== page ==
Kind of Vague but Still Spoilers
First of all, I have to admit that I currently view Stephen Moffit’s time as story runner as a mixed bag.
Some episodes, like ‘Listen’, made me wonder what I had just watched. Others, like Death in Heaven, just seem too over the top. The human race is just going to get over and forget all the dead coming back as Cybermen? Really? The whole human race blanks things out thing, that seems to extreme for that explanation. And I also felt Moffit hung onto companions too long, like he had problems letting them go after their initial story arc.
On the other hand, his time also had some of the best stories I’ve seen. Heaven Sent may be the best story I’ve ever seen and I liked the entire tenth season, although it helped that it had new companions with a new arc. Matt Smith’s first arc was also amazing.
And I think that both Matt Smith and Peter Capaldi were amazing Doctors. Colin Baker proves you have to be more than just a great actor to be a great Doctor. You need a great team with you.
Mind you, I watched Davis’s time as showrunner before I was a dad. I didn’t have the same kind of time to watch TV after our doodle arrived. Maybe when I have the chance to properly binge and fully watch Moffit’s time, I’ll like it even more.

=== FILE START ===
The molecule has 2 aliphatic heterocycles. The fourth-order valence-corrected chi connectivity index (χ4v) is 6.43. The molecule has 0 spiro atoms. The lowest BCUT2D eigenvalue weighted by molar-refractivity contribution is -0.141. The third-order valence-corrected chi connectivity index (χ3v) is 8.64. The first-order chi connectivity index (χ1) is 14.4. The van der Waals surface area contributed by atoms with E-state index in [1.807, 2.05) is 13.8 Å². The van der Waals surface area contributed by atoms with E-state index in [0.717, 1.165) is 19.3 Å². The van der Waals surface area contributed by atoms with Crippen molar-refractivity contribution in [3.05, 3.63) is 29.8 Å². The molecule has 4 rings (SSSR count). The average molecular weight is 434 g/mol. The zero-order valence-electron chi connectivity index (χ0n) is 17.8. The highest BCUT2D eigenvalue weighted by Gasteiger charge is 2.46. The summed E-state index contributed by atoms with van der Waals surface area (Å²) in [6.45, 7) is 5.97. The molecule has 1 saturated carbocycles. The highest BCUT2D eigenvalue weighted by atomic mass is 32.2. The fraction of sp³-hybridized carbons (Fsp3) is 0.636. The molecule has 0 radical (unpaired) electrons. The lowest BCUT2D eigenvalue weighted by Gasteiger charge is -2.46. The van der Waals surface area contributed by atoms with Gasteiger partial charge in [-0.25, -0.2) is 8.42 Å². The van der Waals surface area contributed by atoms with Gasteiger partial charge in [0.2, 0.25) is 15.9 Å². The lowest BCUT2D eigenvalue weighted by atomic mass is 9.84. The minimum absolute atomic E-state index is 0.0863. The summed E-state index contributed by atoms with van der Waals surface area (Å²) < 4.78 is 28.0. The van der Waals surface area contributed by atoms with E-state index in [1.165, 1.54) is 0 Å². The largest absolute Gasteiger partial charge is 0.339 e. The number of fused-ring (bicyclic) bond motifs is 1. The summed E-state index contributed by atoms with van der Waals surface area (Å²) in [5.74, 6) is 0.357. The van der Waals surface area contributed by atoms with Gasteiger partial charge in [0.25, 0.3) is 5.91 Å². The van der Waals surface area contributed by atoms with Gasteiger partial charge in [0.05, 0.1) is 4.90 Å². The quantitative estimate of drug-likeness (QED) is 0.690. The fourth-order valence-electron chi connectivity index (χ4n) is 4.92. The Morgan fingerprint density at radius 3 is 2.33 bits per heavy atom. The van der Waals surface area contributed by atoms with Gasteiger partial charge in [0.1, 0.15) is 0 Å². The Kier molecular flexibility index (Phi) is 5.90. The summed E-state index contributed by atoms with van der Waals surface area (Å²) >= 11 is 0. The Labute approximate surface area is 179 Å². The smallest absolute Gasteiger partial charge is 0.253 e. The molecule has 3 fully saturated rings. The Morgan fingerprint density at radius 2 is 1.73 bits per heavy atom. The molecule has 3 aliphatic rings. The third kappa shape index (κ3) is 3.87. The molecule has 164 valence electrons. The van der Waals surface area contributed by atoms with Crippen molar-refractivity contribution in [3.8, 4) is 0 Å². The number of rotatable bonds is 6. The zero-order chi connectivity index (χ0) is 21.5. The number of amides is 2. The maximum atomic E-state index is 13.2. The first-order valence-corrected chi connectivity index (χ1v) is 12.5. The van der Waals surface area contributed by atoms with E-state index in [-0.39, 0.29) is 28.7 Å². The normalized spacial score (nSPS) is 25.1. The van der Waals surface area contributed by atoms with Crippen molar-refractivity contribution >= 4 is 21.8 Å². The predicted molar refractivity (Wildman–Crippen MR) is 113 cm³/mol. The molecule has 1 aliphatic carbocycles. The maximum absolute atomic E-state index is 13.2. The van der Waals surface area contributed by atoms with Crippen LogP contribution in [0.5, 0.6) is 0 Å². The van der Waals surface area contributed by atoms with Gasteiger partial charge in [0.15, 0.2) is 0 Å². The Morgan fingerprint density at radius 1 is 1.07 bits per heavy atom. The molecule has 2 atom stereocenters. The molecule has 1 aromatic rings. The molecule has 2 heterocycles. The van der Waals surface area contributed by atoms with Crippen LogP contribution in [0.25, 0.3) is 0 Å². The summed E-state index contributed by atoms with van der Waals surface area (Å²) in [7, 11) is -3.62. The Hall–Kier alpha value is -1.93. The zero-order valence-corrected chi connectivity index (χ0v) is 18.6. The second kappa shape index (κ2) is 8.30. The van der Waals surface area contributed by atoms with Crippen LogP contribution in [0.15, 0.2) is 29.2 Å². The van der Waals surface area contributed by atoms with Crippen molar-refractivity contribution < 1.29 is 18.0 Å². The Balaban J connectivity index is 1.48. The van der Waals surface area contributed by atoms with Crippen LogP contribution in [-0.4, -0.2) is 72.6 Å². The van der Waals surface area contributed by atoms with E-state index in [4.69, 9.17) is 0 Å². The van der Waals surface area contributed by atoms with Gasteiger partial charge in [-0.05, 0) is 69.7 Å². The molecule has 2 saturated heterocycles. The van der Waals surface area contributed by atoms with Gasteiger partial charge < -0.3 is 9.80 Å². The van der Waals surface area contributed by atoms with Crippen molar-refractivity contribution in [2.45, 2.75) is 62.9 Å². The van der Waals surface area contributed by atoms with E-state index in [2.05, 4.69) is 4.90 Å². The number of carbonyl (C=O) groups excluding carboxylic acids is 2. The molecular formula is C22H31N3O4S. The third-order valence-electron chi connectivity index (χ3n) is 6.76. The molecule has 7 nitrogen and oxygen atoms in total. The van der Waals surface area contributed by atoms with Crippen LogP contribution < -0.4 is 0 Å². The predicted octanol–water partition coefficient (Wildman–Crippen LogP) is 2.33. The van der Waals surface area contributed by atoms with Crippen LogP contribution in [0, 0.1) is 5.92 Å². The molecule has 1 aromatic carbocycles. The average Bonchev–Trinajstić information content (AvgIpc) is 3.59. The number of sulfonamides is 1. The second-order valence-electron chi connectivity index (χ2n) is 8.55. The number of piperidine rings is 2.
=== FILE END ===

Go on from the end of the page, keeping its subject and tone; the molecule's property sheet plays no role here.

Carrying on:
So, all that said, where did Twice Upon A Time sit with me?
In all honesty, pretty well. After the extremes of The Doctor Falls, this was a quiet, thoughtful story. The external crisis turns out to be a fairly quiet one with most of the plot turning out to be driven by the Doctors’ internal struggles.
Biggest disappointment was that Susan, the Doctor’s granddaughter didn’t appear.
And I was glad that the Testament turned out to be benevolent, at least until they show up again. I wasn’t looking forward to another apparently global threat that had been around forever that somehow never appeared before. (“Oh, it’s not an evil plan. I don’t really know what to do when it’s not an evil plan”)
I think what really made the Christmas special work for me was the fact that it was willing to be silly (since, at its heart, Doctor Who is a children’s show and, sorry, Torchwood, I never want it lose that heart) but also willing to admit the emotional weight that the show has developed. It’s a balance and Twice Upon A Time managed that balance.
I’ve been watching Doctor Who for over twenty years now and there are plenty of folks who have been watching it longer. It’s been a part of a lot of people’s lives. It does mean something and this farewell acknowledges that.